The coronavirus (COVID-19) pandemic has transformed every aspect of our lives over just a few weeks. The ethical dilemmas that have emerged would have been considered fodder for a disaster movie plot not too long ago, yet today these dilemmas are reality.

“How do you avoid abandoning clients who are in crisis in the face of shelter-in-place orders?”

 “How to respond ethically while maintaining your practice when clients are no longer able to pay for needed services?”

 “Is it OK to bend the rules to meet the needs of the public during a pandemic emergency?”

These questions are no longer reserved for intellectual debate during a professional ethics workshop. Today, for many social workers, they are real questions that must be answered now.

NASW’s Office of Ethics and Professional Review responds to requests for ethics consultations from members facing tough ethical dilemmas related to the pandemic. This task is complicated by the fact that the rules are constantly changing.

States have instituted varying guidance around quarantine requirements and essential services, licensing boards have state-specific guidance regarding social work licensee requirements, and employers are asking more of employees – at times these demands going beyond the scope of their professional competence.

Then there are the personal demands of ensuring that you and your family are healthy and safe. All of this is compounded further by social distancing and the emotional, financial, and logistical requirements that this new normal has presented.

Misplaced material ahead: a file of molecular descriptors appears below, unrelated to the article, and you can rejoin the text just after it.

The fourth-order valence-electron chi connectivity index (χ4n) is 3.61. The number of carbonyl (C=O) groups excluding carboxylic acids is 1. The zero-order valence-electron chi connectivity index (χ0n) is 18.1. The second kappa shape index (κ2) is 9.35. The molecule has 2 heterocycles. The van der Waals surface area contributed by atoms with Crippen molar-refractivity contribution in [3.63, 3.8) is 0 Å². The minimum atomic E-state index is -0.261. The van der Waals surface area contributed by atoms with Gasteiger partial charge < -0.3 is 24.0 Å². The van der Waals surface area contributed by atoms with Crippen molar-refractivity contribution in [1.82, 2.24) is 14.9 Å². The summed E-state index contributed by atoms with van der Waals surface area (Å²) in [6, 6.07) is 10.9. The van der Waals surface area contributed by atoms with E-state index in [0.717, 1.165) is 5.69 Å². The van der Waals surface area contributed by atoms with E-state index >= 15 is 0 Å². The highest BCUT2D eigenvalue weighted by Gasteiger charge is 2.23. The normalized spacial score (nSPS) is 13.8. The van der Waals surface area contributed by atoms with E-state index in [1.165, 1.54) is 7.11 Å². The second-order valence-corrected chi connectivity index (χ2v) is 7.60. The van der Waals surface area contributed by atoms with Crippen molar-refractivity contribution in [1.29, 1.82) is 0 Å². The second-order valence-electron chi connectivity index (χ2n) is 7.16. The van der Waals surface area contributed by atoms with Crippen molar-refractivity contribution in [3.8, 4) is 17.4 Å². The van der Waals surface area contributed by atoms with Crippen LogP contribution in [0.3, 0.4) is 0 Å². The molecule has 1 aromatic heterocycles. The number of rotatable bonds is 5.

<Insert deep breath here>

There is, however, something that remains a constant during this pandemic. The NASW Code of Ethics stands unwavering. It remains a trusted guide for social workers’ ethical practice. When you open the Code in the face of a complex ethical dilemma, you can still find the ingredients necessary to come up with an ethical solution.

Nine times out of ten, if you’re able to justify your ultimate decision based on the NASW Code of Ethics, you are on the right track to a solution that is in line with your professional responsibilities—a solution that you can stand behind with confidence.

Someone recently inquired, “Has NASW made any exceptions related to practicing ethically in light of this global crisis?” The answer is a resounding no.  Social workers do not get a pass on practicing ethically during a crisis.

We must still strive to uphold our obligations to clients, the profession, colleagues, and to society at large. This is indeed a heavy mantle. But remember, for every ethical dilemma there are countless ethical responses.